Targeted Oncology

, Volume 9, Issue 3, pp 239–249 | Cite as

A bispecific EpCAM/CD133-targeted toxin is effective against carcinoma

  • Nate N. Waldron
  • Sanford H. Barsky
  • Phillip R. Dougherty
  • Daniel A. ValleraEmail author
Original Research


The discovery of chemoresistant cancer stem cells (CSCs) in carcinomas has created the need for therapies that specifically target these subpopulations of cells. Here, we characterized a bispecific targeted toxin that is composed of two antibody fragments and a catalytic protein toxin allowing it to bind two CSC markers on the same cell killing this resistant subpopulation. CD133 is a well-known CSC marker and has been successfully targeted and caused regression of head and neck squamous cell carcinoma (HNSCC) in vivo. To enable it to bind a broader range of CSCs, an anti-epithelial cell adhesion molecule (EpCAM) scFv was added to create dEpCAMCD133KDEL, a deimmunized bispecific targeted toxin on a single amino acid chain. This bispecific potently inhibited protein translation and proliferation in vitro in three different types of carcinoma. Furthermore, in a CSC spheroid model dEpCAMCD133KDEL eliminated Mary-X spheroids, an inflammatory breast carcinoma. Finally, this bispecific also caused tumor regression in an in vivo model of HNSCC. This represents the first bispecific CSC-targeted toxin and warrants further development as a possible therapy for carcinoma.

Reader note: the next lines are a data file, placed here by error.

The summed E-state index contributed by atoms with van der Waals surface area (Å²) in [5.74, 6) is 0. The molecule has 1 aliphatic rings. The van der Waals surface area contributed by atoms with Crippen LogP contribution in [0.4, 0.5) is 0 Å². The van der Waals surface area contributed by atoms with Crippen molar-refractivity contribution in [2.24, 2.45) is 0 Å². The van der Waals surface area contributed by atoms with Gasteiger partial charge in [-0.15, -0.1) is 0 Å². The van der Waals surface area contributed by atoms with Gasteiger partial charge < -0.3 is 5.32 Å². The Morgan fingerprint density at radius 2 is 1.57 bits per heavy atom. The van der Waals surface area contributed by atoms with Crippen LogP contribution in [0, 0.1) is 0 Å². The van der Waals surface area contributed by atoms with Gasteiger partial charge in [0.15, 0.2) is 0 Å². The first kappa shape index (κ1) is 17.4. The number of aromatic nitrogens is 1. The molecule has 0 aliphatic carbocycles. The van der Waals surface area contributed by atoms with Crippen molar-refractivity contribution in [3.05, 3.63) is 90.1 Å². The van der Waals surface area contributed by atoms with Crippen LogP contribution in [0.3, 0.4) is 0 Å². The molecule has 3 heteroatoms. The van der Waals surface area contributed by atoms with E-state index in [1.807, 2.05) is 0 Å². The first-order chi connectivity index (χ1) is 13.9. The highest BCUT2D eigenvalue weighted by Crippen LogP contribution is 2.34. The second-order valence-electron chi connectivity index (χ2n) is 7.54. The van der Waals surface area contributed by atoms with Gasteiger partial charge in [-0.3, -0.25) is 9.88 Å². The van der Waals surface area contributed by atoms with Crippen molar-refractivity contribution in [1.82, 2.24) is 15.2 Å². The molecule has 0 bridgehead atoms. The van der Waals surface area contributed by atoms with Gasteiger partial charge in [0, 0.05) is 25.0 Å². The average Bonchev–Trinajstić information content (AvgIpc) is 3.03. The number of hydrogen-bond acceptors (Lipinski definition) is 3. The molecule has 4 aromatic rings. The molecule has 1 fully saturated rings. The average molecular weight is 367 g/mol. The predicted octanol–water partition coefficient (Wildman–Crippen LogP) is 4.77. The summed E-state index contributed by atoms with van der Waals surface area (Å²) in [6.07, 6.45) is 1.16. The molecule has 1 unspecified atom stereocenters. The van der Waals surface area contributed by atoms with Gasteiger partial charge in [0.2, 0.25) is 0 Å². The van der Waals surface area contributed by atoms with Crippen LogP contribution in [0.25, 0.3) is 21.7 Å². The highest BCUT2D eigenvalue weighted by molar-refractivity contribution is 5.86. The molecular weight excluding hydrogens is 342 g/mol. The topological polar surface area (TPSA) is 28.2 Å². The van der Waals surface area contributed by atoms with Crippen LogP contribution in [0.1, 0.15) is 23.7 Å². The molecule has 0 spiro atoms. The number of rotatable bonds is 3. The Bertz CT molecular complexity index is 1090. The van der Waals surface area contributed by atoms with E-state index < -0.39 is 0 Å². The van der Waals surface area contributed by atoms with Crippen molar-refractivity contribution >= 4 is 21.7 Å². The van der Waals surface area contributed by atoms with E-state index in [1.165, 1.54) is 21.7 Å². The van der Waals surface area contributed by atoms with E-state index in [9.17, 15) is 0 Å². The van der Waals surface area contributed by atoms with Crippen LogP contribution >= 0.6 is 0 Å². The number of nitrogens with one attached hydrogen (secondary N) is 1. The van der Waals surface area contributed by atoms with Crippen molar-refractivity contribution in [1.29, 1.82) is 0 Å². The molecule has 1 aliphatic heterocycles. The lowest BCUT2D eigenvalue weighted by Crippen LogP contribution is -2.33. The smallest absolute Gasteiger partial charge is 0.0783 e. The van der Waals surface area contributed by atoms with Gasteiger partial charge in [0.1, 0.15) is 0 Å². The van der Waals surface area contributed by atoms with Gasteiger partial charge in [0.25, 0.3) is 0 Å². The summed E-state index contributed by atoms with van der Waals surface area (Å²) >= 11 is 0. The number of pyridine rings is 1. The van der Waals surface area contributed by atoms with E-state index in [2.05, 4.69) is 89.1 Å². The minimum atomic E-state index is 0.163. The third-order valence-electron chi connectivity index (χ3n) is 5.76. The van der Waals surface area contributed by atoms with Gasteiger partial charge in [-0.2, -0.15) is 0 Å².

Cancer stem cells Targeted toxins Immunotoxins CD133 EpCAM Head and neck squamous cell carcinoma 



This work was supported in part by the US Public Health Service Grant R01-CA36725 awarded by the NCI and the NIAID, DHHS, the Randy Shaver Foundation, the Atwater Cancer Drug Development Award, and a CETI translational award from the University of Minnesota Masonic Cancer Center.

Conflict of interest

The authors declare that they have no conflict of interest.


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Copyright information

© Springer-Verlag France 2013

Authors and Affiliations

  • Nate N. Waldron
    • 1
  • Sanford H. Barsky
    • 2
  • Phillip R. Dougherty
    • 1
  • Daniel A. Vallera
    • 3
    Email author
  1. 1.Department of PharmacologyUniversity of MinnesotaMinneapolisUSA
  2. 2.Department of PathologyUniversity of Nevada School of MedicineRenoUSA
  3. 3.Department of Therapeutic Radiology-Radiation Oncology, Section on Molecular Cancer TherapeuticsUniversity of Minnesota Masonic Cancer CenterMinneapolisUSA

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